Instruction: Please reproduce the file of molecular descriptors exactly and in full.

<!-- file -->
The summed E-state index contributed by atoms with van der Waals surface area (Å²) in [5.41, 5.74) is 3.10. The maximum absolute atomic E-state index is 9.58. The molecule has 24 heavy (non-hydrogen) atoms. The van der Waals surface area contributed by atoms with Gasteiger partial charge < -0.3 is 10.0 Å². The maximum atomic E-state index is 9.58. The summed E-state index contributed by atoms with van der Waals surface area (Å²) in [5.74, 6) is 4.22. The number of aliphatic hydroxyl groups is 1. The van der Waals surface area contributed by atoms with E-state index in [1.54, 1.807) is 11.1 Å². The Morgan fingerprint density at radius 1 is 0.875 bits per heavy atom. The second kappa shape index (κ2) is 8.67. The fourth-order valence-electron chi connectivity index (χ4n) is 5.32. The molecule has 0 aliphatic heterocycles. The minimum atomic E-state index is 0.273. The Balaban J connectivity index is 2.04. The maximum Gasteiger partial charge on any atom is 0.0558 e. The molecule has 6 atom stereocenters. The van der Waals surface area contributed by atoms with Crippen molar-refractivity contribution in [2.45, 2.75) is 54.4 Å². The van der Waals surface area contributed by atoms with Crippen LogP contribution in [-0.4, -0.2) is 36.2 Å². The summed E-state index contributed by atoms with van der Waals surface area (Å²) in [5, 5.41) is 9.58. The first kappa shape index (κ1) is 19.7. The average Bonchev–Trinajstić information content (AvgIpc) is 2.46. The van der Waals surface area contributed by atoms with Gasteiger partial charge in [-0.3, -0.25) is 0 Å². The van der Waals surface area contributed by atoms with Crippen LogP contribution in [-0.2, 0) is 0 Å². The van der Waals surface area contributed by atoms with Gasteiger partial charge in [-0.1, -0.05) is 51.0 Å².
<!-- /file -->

The summed E-state index contributed by atoms with van der Waals surface area (Å²) in [5.41, 5.74) is 3.10. The maximum absolute atomic E-state index is 9.58. The molecule has 24 heavy (non-hydrogen) atoms. The van der Waals surface area contributed by atoms with Gasteiger partial charge < -0.3 is 10.0 Å². The maximum atomic E-state index is 9.58. The summed E-state index contributed by atoms with van der Waals surface area (Å²) in [5.74, 6) is 4.22. The number of aliphatic hydroxyl groups is 1. The van der Waals surface area contributed by atoms with E-state index in [1.54, 1.807) is 11.1 Å². The Morgan fingerprint density at radius 1 is 0.875 bits per heavy atom. The second kappa shape index (κ2) is 8.67. The fourth-order valence-electron chi connectivity index (χ4n) is 5.32. The molecule has 0 aliphatic heterocycles. The minimum atomic E-state index is 0.273. The Balaban J connectivity index is 2.04. The maximum Gasteiger partial charge on any atom is 0.0558 e. The molecule has 6 atom stereocenters. The van der Waals surface area contributed by atoms with Crippen molar-refractivity contribution in [2.45, 2.75) is 54.4 Å². The van der Waals surface area contributed by atoms with Crippen LogP contribution in [-0.4, -0.2) is 36.2 Å². The summed E-state index contributed by atoms with van der Waals surface area (Å²) in [5, 5.41) is 9.58. The first kappa shape index (κ1) is 19.7. The average Bonchev–Trinajstić information content (AvgIpc) is 2.46. The van der Waals surface area contributed by atoms with Gasteiger partial charge in [-0.3, -0.25) is 0 Å². The van der Waals surface area contributed by atoms with Crippen LogP contribution in [-0.2, 0) is 0 Å². The van der Waals surface area contributed by atoms with Gasteiger partial charge in [-0.1, -0.05) is 51.0 Å².